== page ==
Ben Kerns: ‘Not the Answer I Was Hoping For ’

Editor’s note: From time to time, we come across articles in church newsletters, individual blogs and other media that we believe may interest our readers. Today’s offering comes from Ben Kerns, pastor of youth and children at Marin Covenant Church in San Rafael, California. This article first appeared on his blog, Average Youth Ministry.

For the last few months, and if I am honest, maybe the last few years, I have realized that my heart towards student ministry and really towards students has changed. What has happened is that over the years and years of student ministry, years and years of fickleness, heartbreak, death and destruction, my heart has gone into protection mode. I think I just couldn’t take the heartache of walking through the chaotic lives of students anymore. And unintentionally, I moved into self-preservation mode.

I still provided an excellent program, excellent contact work, excellent trips, excellent talks, excellent discipleship, basically excellent student ministry—or by best attempt at excellence. But I did all of this with my heart somewhat removed. Being too intimately involved with students is really the hardest part of student ministry, and I think I just couldn’t take it anymore.

Thankfully, Jesus isn’t done with me yet, and he gently revealed to me that my heart has grown cold and distant towards my students. So beginning in December I prayed a simple prayer, “Jesus, please grow my heart towards my students.”

For one month I prayed this prayer every single day. As December transitioned into a new year, I felt hopeful for all that Jesus had in store for me and for our ministry. And to capitalize on this newfound hope, we happened to be heading off to winter camp the first weekend of January.

It was awesome! I fully embraced camp. I got into the campfire time, I enjoyed the speaker, I engaged in worship, and I lived fully invested in my students. Camp was awesome. Jesus is awesome! And, I am awesome! Everything was humming along.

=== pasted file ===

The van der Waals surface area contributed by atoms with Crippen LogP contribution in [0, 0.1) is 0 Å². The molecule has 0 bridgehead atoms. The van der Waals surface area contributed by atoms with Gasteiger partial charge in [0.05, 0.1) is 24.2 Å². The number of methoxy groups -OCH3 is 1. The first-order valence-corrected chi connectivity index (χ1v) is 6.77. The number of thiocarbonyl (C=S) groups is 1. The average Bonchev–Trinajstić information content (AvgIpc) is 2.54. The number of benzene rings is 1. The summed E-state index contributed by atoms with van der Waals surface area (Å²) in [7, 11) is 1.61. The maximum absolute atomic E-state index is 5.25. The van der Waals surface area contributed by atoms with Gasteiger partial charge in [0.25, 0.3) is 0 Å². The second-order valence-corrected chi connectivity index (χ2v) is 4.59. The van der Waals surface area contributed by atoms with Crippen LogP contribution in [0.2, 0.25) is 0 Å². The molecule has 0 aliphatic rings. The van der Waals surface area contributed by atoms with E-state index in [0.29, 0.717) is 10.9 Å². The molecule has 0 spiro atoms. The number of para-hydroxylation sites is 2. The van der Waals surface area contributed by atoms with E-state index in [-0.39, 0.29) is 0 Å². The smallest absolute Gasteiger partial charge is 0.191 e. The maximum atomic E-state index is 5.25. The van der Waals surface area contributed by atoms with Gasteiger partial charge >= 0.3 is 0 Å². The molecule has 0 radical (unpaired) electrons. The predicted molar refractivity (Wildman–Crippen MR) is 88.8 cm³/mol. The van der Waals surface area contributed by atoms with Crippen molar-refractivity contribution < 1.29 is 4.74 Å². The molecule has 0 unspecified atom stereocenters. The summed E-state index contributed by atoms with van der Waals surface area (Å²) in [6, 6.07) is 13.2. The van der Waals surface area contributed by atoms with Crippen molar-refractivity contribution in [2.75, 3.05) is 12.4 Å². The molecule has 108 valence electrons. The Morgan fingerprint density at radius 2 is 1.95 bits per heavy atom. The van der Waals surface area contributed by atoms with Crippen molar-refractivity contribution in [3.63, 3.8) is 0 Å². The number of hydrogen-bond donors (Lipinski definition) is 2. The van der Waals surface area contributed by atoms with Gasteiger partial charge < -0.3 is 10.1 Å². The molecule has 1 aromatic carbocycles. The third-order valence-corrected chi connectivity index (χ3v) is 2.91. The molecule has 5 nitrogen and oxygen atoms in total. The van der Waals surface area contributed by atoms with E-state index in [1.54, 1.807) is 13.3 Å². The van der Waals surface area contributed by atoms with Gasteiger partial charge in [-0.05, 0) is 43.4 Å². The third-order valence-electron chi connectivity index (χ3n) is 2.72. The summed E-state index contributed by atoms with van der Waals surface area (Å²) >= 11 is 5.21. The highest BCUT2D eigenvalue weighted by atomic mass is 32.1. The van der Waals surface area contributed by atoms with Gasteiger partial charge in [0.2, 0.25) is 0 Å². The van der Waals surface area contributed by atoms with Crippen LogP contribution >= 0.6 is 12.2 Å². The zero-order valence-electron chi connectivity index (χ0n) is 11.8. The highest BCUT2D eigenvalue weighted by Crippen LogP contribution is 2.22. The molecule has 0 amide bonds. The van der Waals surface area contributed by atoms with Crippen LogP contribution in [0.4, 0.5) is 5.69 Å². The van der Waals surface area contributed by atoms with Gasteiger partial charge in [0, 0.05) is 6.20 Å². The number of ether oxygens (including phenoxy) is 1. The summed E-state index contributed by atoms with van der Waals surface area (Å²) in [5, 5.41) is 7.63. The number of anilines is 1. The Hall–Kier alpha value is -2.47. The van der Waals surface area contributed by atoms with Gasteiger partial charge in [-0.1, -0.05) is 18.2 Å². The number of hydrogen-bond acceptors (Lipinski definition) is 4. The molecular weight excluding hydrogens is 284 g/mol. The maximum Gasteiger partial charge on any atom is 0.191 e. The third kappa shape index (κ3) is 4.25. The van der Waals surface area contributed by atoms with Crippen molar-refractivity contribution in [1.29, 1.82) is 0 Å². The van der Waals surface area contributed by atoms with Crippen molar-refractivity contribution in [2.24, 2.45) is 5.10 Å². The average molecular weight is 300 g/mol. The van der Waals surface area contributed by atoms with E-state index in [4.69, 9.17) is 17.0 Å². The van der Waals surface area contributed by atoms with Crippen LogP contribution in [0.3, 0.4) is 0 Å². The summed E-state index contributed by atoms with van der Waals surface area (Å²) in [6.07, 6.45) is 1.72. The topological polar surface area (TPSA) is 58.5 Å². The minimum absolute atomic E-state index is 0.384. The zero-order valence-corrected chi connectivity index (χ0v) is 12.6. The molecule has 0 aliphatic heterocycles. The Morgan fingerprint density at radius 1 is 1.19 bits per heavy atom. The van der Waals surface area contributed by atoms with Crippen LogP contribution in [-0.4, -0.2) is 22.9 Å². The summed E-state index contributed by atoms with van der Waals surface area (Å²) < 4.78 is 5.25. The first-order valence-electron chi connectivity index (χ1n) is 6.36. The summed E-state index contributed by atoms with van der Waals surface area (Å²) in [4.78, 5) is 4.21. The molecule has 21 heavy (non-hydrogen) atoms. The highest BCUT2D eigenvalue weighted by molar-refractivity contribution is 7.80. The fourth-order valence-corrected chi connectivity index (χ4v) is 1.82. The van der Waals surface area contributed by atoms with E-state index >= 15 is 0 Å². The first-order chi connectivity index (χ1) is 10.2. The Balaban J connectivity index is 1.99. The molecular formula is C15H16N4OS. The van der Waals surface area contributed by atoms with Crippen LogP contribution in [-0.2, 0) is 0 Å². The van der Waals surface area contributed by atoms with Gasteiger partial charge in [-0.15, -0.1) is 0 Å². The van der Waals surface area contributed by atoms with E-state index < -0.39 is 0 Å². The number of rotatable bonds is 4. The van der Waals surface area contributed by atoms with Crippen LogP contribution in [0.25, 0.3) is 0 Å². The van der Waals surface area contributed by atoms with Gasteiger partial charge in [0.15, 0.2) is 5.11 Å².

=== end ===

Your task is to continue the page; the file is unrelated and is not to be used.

For the last two weeks, I realized that Jesus did answer my prayer, but not the way I was hoping for. 

Just as quickly as my passion and joy for my students arrived, it seemed to disappear. My hope for my students was quickly replaced with melancholy and a deep uneasiness about my students. What has changed? How can I be so fickle? I started to think I was going crazy and even considered a job change. But thankfully, Jesus revealed to me he actually has been faithful and has grown my heart towards my students. Just not the way I expected.

As my heart grew, I expected joy. However, what really happened is that my growing heart was now open for business again; open to grieve their anxiety, their pain, their lostness, their amorality, their lack of interest in Jesus or even the things of God, their hopeless.

I realized my heart was simply breaking.

As much as I long to be an amazing youth pastor and provide a program and facilitate relationships so our students have an opportunity to fall in love with Jesus, without loving the actual individual students, the rest of it doesn’t seem to matter as much. I would love to be an amazing youth pastor who has a huge heart of joy and hope for my students, but today, in this season my heart is broken, and that is a good thing.

So, this wasn’t the way I wanted Jesus to answer my prayer. But if my heart joins with Jesus’s in heartbreak, then I am confident that it will also join with his in his never ending pursuit of them as he leaves the 99 and runs after that one in danger.

May I, too, have a heart for those individual sheep who have run away and are in danger, partnering with Jesus to rescue them and invite them back into the family of God!

“But even if I am being poured out like a drink offering on the sacrifice and service coming from your faith, I am glad and rejoice with all of you.” Phil. 2:17


News Voices


  • Wow, Ben. Thanks for blessing us with this. All of us are called to follow him and put to death our rights, but boy is it a rough call. Preach the truth…and then let us care and support and love one another.

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